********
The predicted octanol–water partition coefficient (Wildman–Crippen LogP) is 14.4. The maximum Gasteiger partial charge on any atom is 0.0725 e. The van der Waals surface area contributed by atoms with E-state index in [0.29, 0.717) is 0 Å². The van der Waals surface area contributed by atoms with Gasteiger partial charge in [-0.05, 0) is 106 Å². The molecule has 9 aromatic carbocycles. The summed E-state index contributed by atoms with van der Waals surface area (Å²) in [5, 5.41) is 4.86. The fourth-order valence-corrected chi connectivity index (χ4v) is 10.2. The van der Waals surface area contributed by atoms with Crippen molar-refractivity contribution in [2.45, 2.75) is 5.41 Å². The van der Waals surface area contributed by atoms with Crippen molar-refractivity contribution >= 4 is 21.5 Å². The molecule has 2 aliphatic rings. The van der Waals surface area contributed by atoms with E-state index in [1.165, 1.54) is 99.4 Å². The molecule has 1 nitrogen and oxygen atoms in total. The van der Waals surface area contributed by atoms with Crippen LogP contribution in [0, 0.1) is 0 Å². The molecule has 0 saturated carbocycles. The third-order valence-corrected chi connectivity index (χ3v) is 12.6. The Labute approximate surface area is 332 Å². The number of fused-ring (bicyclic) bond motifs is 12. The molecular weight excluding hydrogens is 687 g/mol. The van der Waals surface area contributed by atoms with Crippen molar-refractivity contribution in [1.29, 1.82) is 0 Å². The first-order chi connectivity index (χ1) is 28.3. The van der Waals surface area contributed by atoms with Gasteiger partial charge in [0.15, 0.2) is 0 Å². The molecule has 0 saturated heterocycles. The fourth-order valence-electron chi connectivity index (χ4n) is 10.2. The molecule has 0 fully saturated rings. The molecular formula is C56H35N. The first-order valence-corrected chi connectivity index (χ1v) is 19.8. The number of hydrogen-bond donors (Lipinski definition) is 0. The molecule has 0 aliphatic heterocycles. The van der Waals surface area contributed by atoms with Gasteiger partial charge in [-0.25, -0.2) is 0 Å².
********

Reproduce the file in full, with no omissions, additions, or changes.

The predicted octanol–water partition coefficient (Wildman–Crippen LogP) is 14.4. The maximum Gasteiger partial charge on any atom is 0.0725 e. The van der Waals surface area contributed by atoms with E-state index in [0.29, 0.717) is 0 Å². The van der Waals surface area contributed by atoms with Gasteiger partial charge in [-0.05, 0) is 106 Å². The molecule has 9 aromatic carbocycles. The summed E-state index contributed by atoms with van der Waals surface area (Å²) in [5, 5.41) is 4.86. The fourth-order valence-corrected chi connectivity index (χ4v) is 10.2. The van der Waals surface area contributed by atoms with Crippen molar-refractivity contribution in [2.45, 2.75) is 5.41 Å². The van der Waals surface area contributed by atoms with Crippen molar-refractivity contribution >= 4 is 21.5 Å². The molecule has 2 aliphatic rings. The van der Waals surface area contributed by atoms with E-state index in [1.165, 1.54) is 99.4 Å². The molecule has 1 nitrogen and oxygen atoms in total. The van der Waals surface area contributed by atoms with Crippen LogP contribution in [0, 0.1) is 0 Å². The molecule has 0 saturated carbocycles. The third-order valence-corrected chi connectivity index (χ3v) is 12.6. The Labute approximate surface area is 332 Å². The number of fused-ring (bicyclic) bond motifs is 12. The molecular weight excluding hydrogens is 687 g/mol. The van der Waals surface area contributed by atoms with Crippen molar-refractivity contribution in [1.29, 1.82) is 0 Å². The first-order chi connectivity index (χ1) is 28.3. The van der Waals surface area contributed by atoms with Gasteiger partial charge in [0.15, 0.2) is 0 Å². The molecule has 0 saturated heterocycles. The fourth-order valence-electron chi connectivity index (χ4n) is 10.2. The molecule has 0 fully saturated rings. The molecular formula is C56H35N. The first-order valence-corrected chi connectivity index (χ1v) is 19.8. The number of hydrogen-bond donors (Lipinski definition) is 0. The molecule has 0 aliphatic heterocycles. The van der Waals surface area contributed by atoms with Gasteiger partial charge in [-0.25, -0.2) is 0 Å².